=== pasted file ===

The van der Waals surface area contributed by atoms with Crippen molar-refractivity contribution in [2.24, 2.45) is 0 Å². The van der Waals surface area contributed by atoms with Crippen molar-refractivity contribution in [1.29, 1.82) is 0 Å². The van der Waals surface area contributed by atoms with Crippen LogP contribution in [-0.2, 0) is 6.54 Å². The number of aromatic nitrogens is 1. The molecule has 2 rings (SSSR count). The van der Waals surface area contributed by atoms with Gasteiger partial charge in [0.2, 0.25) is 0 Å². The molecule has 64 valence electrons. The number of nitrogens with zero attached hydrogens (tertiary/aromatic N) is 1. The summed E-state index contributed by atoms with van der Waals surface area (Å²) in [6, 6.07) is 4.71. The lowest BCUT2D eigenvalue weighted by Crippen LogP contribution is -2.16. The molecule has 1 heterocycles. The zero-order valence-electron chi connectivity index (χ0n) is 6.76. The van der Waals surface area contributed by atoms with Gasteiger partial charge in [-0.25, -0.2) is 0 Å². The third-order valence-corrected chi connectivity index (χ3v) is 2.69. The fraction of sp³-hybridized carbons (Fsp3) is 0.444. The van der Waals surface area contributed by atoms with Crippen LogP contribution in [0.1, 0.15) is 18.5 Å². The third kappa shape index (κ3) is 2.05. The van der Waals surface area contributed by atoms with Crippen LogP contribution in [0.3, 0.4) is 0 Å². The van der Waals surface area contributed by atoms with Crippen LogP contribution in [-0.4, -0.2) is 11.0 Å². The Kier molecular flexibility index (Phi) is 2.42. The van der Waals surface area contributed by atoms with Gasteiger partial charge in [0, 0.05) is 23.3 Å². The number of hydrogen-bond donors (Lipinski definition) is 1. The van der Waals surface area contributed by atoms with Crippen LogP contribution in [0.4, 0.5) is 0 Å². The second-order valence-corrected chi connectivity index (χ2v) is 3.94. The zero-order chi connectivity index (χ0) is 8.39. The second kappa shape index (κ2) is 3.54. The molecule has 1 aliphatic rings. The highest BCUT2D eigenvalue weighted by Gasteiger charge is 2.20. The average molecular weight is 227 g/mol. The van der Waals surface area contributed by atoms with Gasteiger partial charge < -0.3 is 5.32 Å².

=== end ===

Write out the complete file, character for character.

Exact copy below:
The van der Waals surface area contributed by atoms with Crippen molar-refractivity contribution in [2.24, 2.45) is 0 Å². The van der Waals surface area contributed by atoms with Crippen molar-refractivity contribution in [1.29, 1.82) is 0 Å². The van der Waals surface area contributed by atoms with Crippen LogP contribution in [-0.2, 0) is 6.54 Å². The number of aromatic nitrogens is 1. The molecule has 2 rings (SSSR count). The van der Waals surface area contributed by atoms with Gasteiger partial charge in [0.2, 0.25) is 0 Å². The molecule has 64 valence electrons. The number of nitrogens with zero attached hydrogens (tertiary/aromatic N) is 1. The summed E-state index contributed by atoms with van der Waals surface area (Å²) in [6, 6.07) is 4.71. The lowest BCUT2D eigenvalue weighted by Crippen LogP contribution is -2.16. The molecule has 1 heterocycles. The zero-order valence-electron chi connectivity index (χ0n) is 6.76. The van der Waals surface area contributed by atoms with Gasteiger partial charge in [-0.25, -0.2) is 0 Å². The third-order valence-corrected chi connectivity index (χ3v) is 2.69. The fraction of sp³-hybridized carbons (Fsp3) is 0.444. The van der Waals surface area contributed by atoms with Crippen LogP contribution in [0.1, 0.15) is 18.5 Å². The third kappa shape index (κ3) is 2.05. The van der Waals surface area contributed by atoms with Crippen LogP contribution in [0.3, 0.4) is 0 Å². The van der Waals surface area contributed by atoms with Crippen LogP contribution in [-0.4, -0.2) is 11.0 Å². The Kier molecular flexibility index (Phi) is 2.42. The van der Waals surface area contributed by atoms with Gasteiger partial charge in [0, 0.05) is 23.3 Å². The number of hydrogen-bond donors (Lipinski definition) is 1. The van der Waals surface area contributed by atoms with Crippen LogP contribution in [0.4, 0.5) is 0 Å². The second-order valence-corrected chi connectivity index (χ2v) is 3.94. The zero-order chi connectivity index (χ0) is 8.39. The second kappa shape index (κ2) is 3.54. The molecule has 1 aliphatic rings. The highest BCUT2D eigenvalue weighted by Gasteiger charge is 2.20. The average molecular weight is 227 g/mol. The van der Waals surface area contributed by atoms with Gasteiger partial charge < -0.3 is 5.32 Å².